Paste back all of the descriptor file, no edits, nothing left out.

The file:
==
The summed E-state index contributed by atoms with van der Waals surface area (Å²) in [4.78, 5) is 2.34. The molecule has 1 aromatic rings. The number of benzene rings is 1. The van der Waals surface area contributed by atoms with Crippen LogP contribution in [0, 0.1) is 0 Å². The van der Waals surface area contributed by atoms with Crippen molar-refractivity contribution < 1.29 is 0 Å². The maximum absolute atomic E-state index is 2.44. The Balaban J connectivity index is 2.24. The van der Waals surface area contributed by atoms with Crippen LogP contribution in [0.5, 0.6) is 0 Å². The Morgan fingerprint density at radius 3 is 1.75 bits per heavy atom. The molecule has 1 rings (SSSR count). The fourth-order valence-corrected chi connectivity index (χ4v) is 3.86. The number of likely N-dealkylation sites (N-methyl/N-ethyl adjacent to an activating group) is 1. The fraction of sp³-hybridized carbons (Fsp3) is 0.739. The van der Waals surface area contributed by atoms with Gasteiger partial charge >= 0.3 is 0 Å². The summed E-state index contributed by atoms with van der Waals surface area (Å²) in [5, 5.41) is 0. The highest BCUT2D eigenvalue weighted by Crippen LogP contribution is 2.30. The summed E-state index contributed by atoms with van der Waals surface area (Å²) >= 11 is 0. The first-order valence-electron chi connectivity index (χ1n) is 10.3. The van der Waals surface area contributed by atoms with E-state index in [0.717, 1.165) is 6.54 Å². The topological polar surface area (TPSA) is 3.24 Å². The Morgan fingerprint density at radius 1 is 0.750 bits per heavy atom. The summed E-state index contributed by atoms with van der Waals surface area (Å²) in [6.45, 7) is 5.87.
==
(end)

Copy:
The summed E-state index contributed by atoms with van der Waals surface area (Å²) in [4.78, 5) is 2.34. The molecule has 1 aromatic rings. The number of benzene rings is 1. The van der Waals surface area contributed by atoms with Crippen LogP contribution in [0, 0.1) is 0 Å². The van der Waals surface area contributed by atoms with Crippen molar-refractivity contribution < 1.29 is 0 Å². The maximum absolute atomic E-state index is 2.44. The Balaban J connectivity index is 2.24. The van der Waals surface area contributed by atoms with Crippen LogP contribution in [0.5, 0.6) is 0 Å². The Morgan fingerprint density at radius 3 is 1.75 bits per heavy atom. The molecule has 1 rings (SSSR count). The fourth-order valence-corrected chi connectivity index (χ4v) is 3.86. The number of likely N-dealkylation sites (N-methyl/N-ethyl adjacent to an activating group) is 1. The fraction of sp³-hybridized carbons (Fsp3) is 0.739. The van der Waals surface area contributed by atoms with Gasteiger partial charge >= 0.3 is 0 Å². The summed E-state index contributed by atoms with van der Waals surface area (Å²) in [5, 5.41) is 0. The highest BCUT2D eigenvalue weighted by Crippen LogP contribution is 2.30. The summed E-state index contributed by atoms with van der Waals surface area (Å²) >= 11 is 0. The first-order valence-electron chi connectivity index (χ1n) is 10.3. The van der Waals surface area contributed by atoms with E-state index in [0.717, 1.165) is 6.54 Å². The topological polar surface area (TPSA) is 3.24 Å². The Morgan fingerprint density at radius 1 is 0.750 bits per heavy atom. The summed E-state index contributed by atoms with van der Waals surface area (Å²) in [6.45, 7) is 5.87.